For the second weekend in a row a wrong-turning, by the race leaders, provided the decisive and most drama filled moment of the event. This time though there was no need for the race commissaire to get involved; the leaders on the road, Ignus Oosthuizen and Jaco Davel, simply missed the turn off to Jeffreys Bay. The pair had held the lead since Check Point 2, 104 kilometres into the race, when the large peloton of riders who had covered the relatively easy early kilometres together started to break up. Powering over the Baviaans Back, the Fangs, MAC and Neverender, Oosthuizen and Davel managed to gradually extend their lead to twenty minutes at Check Point 7; with 27 kilometres remaining.

Their wrong turn kept them on the undulating ridgeline jeep track, which takes riders up the Mini MAC and certainly helped expedite their time losses as their pursuers turned towards the coast – on long, flowing downhill district road. The primary beneficiaries of this were the Cadence Tygervalley team of Johan Coetzee and Gys Malan. The pair did however not realise that they had moved into the lead until they reached the finish line at the Fountains Mall. Upon hearing Paul Valstar announcing that they were riding home to claim the Trans Baviaans Repeat victory they were taken completely by surprise.

Behind Coetzee and Malan there was a sprint for second between Spur C4D’s Jacques van Staden and Marshall Hendricks and the ESA Partner combination of Garth Ennion and Leon Erasmus. Van Staden and Hendricks had put in a strong ride over the final 60 kilometres and kept the ESA Partner pairing in their sights throughout that time – eventually setting up a sprint after nine hours of racing.

Trail runner AJ Calitz took on the Trans Baviaans challenge and finished in 16th overall, alongside Brett van Coller. Photo by Jacques Marais.

In the Mixed Category the East Coast Cycles quartet of Kevin Taljaard, Wynand Mulder, Yolande and Henties de Villiers claimed another Repeat title. Taljaard and Yolande de Villiers had finished second and first in the Trans Baviaans Race in the Mixed Category the weekend before; and were ecstatic to retain their title in the Repeat. Henties de Villiers meanwhile does not manage to make as much time to train as his wife and battled valiantly to ensure he clung to the wheels of his powerful teammates.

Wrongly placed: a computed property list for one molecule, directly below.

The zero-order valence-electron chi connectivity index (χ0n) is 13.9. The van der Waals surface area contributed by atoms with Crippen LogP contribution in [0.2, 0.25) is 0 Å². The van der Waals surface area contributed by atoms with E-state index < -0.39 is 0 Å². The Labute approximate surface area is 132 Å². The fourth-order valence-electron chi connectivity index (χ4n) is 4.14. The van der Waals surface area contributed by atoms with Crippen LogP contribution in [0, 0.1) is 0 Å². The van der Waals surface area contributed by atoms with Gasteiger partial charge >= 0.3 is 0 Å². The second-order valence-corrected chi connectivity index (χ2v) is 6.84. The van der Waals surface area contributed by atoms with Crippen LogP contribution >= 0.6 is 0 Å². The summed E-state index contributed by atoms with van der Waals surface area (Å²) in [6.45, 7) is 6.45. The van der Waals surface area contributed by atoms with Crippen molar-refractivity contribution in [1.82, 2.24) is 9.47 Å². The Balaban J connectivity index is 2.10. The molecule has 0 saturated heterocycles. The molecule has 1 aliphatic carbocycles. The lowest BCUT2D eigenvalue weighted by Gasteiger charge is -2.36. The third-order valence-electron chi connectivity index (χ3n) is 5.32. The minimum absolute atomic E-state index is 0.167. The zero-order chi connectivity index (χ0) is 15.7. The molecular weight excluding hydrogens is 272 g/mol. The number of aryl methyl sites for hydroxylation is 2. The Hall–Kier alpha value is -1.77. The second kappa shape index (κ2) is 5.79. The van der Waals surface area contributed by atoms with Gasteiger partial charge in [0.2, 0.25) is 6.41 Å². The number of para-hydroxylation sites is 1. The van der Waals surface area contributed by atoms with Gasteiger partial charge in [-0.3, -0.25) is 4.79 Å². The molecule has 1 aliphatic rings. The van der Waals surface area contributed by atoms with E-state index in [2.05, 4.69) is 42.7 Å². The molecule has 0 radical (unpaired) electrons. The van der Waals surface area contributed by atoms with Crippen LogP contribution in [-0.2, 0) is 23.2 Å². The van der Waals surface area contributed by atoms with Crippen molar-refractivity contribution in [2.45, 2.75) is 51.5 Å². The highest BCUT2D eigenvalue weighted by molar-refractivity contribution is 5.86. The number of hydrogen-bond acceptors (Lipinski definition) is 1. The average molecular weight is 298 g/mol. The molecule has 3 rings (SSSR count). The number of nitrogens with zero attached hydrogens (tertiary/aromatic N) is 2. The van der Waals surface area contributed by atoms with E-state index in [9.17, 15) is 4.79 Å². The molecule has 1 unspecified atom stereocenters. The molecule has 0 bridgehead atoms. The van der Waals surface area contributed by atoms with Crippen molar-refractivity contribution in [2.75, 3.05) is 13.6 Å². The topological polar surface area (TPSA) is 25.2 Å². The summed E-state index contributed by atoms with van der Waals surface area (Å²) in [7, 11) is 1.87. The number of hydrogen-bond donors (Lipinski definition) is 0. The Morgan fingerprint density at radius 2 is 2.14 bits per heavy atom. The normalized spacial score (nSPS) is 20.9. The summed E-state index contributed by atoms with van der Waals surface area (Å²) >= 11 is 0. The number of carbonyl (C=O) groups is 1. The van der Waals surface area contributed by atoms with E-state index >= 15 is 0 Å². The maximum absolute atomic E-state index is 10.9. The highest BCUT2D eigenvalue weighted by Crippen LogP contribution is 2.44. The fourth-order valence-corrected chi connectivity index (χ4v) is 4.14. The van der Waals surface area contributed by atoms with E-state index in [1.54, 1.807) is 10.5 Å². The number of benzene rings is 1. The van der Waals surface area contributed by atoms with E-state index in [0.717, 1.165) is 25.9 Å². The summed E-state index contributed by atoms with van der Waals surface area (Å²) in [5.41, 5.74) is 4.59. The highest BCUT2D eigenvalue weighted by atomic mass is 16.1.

Trans Baviaans founder Wikus van der Walt in action on the Momsen Vipa Ultra. Van der Walt and Sharples completed the event in a time of 13 hours and 23 minutes. Photo by Jacques Marais.

The sub-plot to the Repeat was undoubtedly Wikus van der Walt riding his first Trans Baviaans. After fifteen years of organising the event the founder eventually got his chance to experience it for himself, alongside his long time stage race partner John Sharples. Van der Walt rode the new Momsen Vipa Ultra for his Trans Baviaans adventure and was exceptionally impressed with the bike. “It descends very well and I’m sure my struggles on the climbs were more down to my legs than the bike” Van der Walt joked upon finishing.

Stephen Drew (left) and Jeffrey Willcocks (right) inspired all around them by finishing the Trans Baviaans Repeat. Photo by Craig Giese.

Another hero of the Trans Baviaans Repeat was Stephen Drew. In recent years Drew has survived a brain tumour and then the amputation of his right leg following a motorcycle accident. Drew is an inspirationally positive character and there was never any doubt in his mind that he would be back on the bike following his accident. Equipped with a state of the art prosthetic, which was custom made in George, Drew completed the Trans Baviaans Repeat alongside fellow amputee Jeffrey Willcocks.


Mountain biking fans and Trans Baviaans riders can recap on all the action from the 2018 Race and Repeat on the event’s Facebook page, Trans Baviaans. While for more information please visit

Reaching Bergplaas before sunset is an achievement worth celebrating. Photo by Jacques Marais.

Results: Trans Baviaans Race


  1. Cadence Tygervalley (Johan Coetzee & Gys Malan) 08:55:44
  2. Spur C4D (Jacques van Staden & Marshall Hendricks) 09:02:58
  3. ESA Partner (Garth Ennion & Leon Erasmus) 09:02:59
  4. Wildfire (Dawie van Rensburg & Angus McGuffog) 09:03:04
  5. Jaco Ignus (Ignus Oosthuizen & Jaco Davel) 09:03:15



  1. East Coast Cycles (Kevin Taljaard, Wynand Mulder, Yolande & Henties de Villiers) 09:30:06
  2. Ferocity (Adriaan Botma, Martie & Johannes Joubert) 09:38:56
  3. Cyclopro (Jay Carneiro, Bruce & Tracey Campbell) 10:09:53



  1. Trans Vrystaat (Cherise Odendaal & Ilse Nel) 12:23:19
  2. Chatting Blades (Elize de Ponte & Salomie Kolbe) 13:15:15

Despicable Us (Marelise Bardenhorst & Nicole Morse) 15:57:02


To view the full results from the 2018 Trans Baviaans Race click here.